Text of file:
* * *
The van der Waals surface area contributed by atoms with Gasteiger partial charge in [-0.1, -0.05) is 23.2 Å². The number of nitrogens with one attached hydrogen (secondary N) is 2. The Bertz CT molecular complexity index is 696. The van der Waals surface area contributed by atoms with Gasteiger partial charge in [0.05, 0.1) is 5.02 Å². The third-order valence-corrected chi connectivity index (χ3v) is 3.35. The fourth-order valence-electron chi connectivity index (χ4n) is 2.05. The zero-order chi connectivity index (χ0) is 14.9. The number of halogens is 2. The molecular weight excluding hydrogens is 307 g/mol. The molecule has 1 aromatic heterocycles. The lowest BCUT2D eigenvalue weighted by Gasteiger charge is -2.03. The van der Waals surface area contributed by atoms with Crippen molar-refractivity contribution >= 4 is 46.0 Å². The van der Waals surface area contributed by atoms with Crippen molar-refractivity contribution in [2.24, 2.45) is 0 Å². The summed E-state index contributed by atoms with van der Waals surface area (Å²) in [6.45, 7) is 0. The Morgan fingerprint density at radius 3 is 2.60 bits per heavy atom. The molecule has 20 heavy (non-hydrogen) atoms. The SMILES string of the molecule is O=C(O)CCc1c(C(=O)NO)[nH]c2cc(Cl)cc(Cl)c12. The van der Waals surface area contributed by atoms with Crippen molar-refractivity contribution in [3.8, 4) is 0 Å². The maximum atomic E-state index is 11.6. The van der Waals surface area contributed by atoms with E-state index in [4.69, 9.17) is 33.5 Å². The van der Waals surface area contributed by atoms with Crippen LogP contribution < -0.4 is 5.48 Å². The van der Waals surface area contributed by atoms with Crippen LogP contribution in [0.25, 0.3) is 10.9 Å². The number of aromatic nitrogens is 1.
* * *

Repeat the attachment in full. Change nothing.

The van der Waals surface area contributed by atoms with Gasteiger partial charge in [-0.1, -0.05) is 23.2 Å². The number of nitrogens with one attached hydrogen (secondary N) is 2. The Bertz CT molecular complexity index is 696. The van der Waals surface area contributed by atoms with Gasteiger partial charge in [0.05, 0.1) is 5.02 Å². The third-order valence-corrected chi connectivity index (χ3v) is 3.35. The fourth-order valence-electron chi connectivity index (χ4n) is 2.05. The zero-order chi connectivity index (χ0) is 14.9. The number of halogens is 2. The molecular weight excluding hydrogens is 307 g/mol. The molecule has 1 aromatic heterocycles. The lowest BCUT2D eigenvalue weighted by Gasteiger charge is -2.03. The van der Waals surface area contributed by atoms with Crippen molar-refractivity contribution >= 4 is 46.0 Å². The van der Waals surface area contributed by atoms with Crippen molar-refractivity contribution in [2.24, 2.45) is 0 Å². The summed E-state index contributed by atoms with van der Waals surface area (Å²) in [6.45, 7) is 0. The Morgan fingerprint density at radius 3 is 2.60 bits per heavy atom. The molecule has 20 heavy (non-hydrogen) atoms. The SMILES string of the molecule is O=C(O)CCc1c(C(=O)NO)[nH]c2cc(Cl)cc(Cl)c12. The van der Waals surface area contributed by atoms with Crippen molar-refractivity contribution in [3.8, 4) is 0 Å². The maximum atomic E-state index is 11.6. The van der Waals surface area contributed by atoms with E-state index in [4.69, 9.17) is 33.5 Å². The van der Waals surface area contributed by atoms with Crippen LogP contribution < -0.4 is 5.48 Å². The van der Waals surface area contributed by atoms with Crippen LogP contribution in [0.25, 0.3) is 10.9 Å². The number of aromatic nitrogens is 1.